A Christmas visit to Provence, France forcefully brought forward two thoughts about the ancient Romans—they were not afraid to invest in public infrastructure– and they built things to last on a scale unimaginable today. The first site we visited was the Roman theatre at Orange about 15 miles north of Avignion. The Romans built it in the First Century AD as a means of spreading Roman culture among the conquered Gauls, but also a means of diverting the public from engaging in political activity. Like the Americans in Iraq and Afghanistan the Romans knew it was one thing to defeat a country’s armies, but quite another thing to successfully occupy the country afterwards. The theatre can seat about 10,000 spectators and, as its acoustics are rated as excellent, is still used today for musical events. It has hosted performances as varied as The Three Tenors, and in the 1970’s underwent a phase as a hippy haven with rock acts like Procul Harum
. It is one of only three Roman theatres that still has the stage wall intact.
Perhaps the most spectacular of the Roman sites, is the Pont du Gard—a triple decker aquadict located about 15 miles west of Avignion. Designed to carry the water across the small Gardon river valley, it was part of a nearly 50 km (31 mi) aqueduct that brought water from the springs near Uzès to the the Roman city of Nemausus (Nîmes). The full aqueduct had a gradient of 34 cm/km (1/3000), descending only 17 meters vertically in its entire length and delivering 20,000 cubic meters (5 million gallons) of water daily.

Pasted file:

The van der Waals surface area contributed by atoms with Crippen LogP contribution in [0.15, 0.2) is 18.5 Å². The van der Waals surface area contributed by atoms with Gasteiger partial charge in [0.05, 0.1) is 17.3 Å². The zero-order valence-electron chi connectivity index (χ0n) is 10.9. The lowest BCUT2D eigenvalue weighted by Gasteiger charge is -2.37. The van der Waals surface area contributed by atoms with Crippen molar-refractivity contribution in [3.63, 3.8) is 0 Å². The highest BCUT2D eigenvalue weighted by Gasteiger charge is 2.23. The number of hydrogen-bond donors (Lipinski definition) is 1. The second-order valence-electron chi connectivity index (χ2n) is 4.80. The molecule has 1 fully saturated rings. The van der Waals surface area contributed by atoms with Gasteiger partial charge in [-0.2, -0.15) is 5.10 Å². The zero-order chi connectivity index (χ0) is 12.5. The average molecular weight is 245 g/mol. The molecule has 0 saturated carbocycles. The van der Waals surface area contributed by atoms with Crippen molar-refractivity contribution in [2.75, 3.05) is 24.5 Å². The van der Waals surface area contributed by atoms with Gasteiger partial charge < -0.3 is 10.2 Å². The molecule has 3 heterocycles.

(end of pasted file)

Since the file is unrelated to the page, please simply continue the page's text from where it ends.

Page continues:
It was constructed entirely without the use of mortar. The aqueduct’s stones – some of which weigh up to 6 tons – were precisely cut to fit perfectly together eliminating the need for mortar. The masonry was lifted into place by block and tackle with a massive human-powered treadmill providing the power for the winch. A complex scaffold was erected to support the aqueduct as it was being built. The face of the aqueduct still bears the mark of its construction, in the form of protruding scaffolding supports and ridges on the piers which supported the semicircular wooden frames on which the arches were constructed. Various inscriptions are found across the surface, containing instructions used in construction. For example, phallic symbols, intended to ward off bad luck, and graffiti left by builders throughout the ages. Incredibly, It is believed to have only taken about three years to build, employing between 800 and 1,000 workers.
Nimes, about 15 miles south of the Pont du Gard, also hosts a number of Roman sites, but the town is more famous perhaps for the heavy cotton cloth that was developed here in the 1860’s bearing the city’s name– denim (de Nimes). Quoting Frommer’s guide, “an Austrian immigrant, Levi Strauss, started to export this heavy fabric to California to be used to make work pants for gold miners, and rest, as they say, is history.” On the site of a Roman Shrine sits le Jardin de la Fontaine—an 18th century park planted with rows of chestnuts and elms and crisscrossed by canals.
Our final stop on this Roman odyssey was Arles, the town where Vincent Van Gogh spent one of the last years of his life and whose countryside provided the inspiration for his sunflower series of paintings. Also in Arles is a well preserved Roman amphitheatre that seats 25,000 and still hosts bullfights in the summer as it did for centuries before.
Even if you are not interested in architectural antiquities, Province is a great vacation destination with its great food, quaint towns, beautiful scenery and mild weather friendly people who tolerate bad spoken French. A whole other dimension to Province is the spectacular Mediterranean coast scenery of the French Riviera—Cannes, Nice and Monte Carlo—but that’s a story for another article.